If a person attempts or conspires to commit a crime, or is an accessory or complicit in a crime in Weld, Morgan, or Logan County, they will face criminal charges. The completion of a crime isn’t necessary for a conviction in Greeley, Evans, or Erie.
Contact an Experienced Criminal Lawyer if You Have Been Charged
If you have been charged with conspiracy, or attempt to commit a crime, or if you were complicit or an accessory to a crime, you must contact an experienced criminal defense lawyer immediately. If convicted, you could face jail or prison time. Don’t ignore the charges against you, or work with an inexperienced attorney. A criminal record will have a devastating effect on your future. Contact one of our experienced lawyers to fight on your behalf in court.
Attempt, Conspiracy, Accessory and Complicity
Attempt to Commit a Crime
A person will be charged with Criminal Attempt to Commit a Crime - C.R.S. 18-2-101 - if they engage in “conduct constituting a substantial step toward the commission” of a crime. The completion of a crime isn’t necessary for a conviction. If someone is caught trying to commit a crime, or if the crime is partially committed, they will be charged with Criminal Attempt. An example of Criminal Attempt would be a man forging paychecks at a business. He is caught before the checks were cashed, however, so he didn’t’ complete the crime of forgery. Instead, he would be accused of Criminal Attempt at Forgery. If a person is convicted of Criminal Attempt, they will be sentenced less harshly than if they had completed the crime.
Conspiracy to Commit a Crime
A person will be charged with Conspiracy to Commit a Crime - C.R.S. 18-2-201 - if they, “with the intent to promote or facilitate its commission, they agree with another person or persons that they, or one or more of them, will engage in conduct which constitutes a crime or an attempt to commit a crime, or agrees to aid the other person or persons in the planning or commission of a crime or of an attempt to commit such crime.” In other words, if you plan to commit a crime, or play a part in committing a crime, you will be charged with Conspiracy. An example where someone would be charged with Conspiracy to Commit a Crime would be a man who lures someone to the house of someone in order to kill them. In this case, the person would be charged with Conspiracy to Commit Murder.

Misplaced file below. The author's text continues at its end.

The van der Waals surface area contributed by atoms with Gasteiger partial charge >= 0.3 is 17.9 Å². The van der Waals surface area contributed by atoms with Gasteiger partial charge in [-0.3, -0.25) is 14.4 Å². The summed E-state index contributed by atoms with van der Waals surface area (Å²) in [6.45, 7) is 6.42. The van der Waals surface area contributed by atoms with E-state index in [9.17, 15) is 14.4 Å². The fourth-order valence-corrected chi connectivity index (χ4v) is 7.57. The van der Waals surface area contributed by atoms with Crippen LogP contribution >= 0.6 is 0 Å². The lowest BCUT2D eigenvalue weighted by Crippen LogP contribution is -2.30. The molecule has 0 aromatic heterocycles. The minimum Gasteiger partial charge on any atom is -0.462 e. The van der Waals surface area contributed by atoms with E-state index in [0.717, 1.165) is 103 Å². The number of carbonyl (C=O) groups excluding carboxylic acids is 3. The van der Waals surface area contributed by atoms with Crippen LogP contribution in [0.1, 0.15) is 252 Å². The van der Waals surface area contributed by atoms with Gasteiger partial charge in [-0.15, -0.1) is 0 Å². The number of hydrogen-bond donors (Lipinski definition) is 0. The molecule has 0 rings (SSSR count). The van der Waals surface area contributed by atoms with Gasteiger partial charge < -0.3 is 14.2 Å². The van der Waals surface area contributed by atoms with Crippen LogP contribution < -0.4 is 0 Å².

Accessory to a Crime
A person would be charged with Accessory to Crime - C.R.S. 18-8-105 - if they rendered assistance to someone else who has committed a crime, intending to “hinder, delay, or prevent the discovery, detection, apprehension, prosecution, conviction, or punishment” of the person who committed the crime. An example of someone being charged with Accessory to Crime would be a person who makes up a story to tell the police in order delay the apprehension of their friend, who punched a man during a bar fight. Because the story misled the police, they would be charged with Accessory to Assault.
Complicity - C.R.S. 18-1-603 - is not a crime in and of itself. Instead, if a person, “with the intent to promote or facilitate the commission of an offense, he or she aids, abets, advises, or encourages the other person in planning or committing” a crime, they will be held legally accountable. This means they will be charged with the crime they helped commit. An example of Complicity would be a man who provides a gun to another man, knowing he is going to use it during a burglary. Because he aided the man to commit the crime of Burglary, he himself would be charged with Burglary.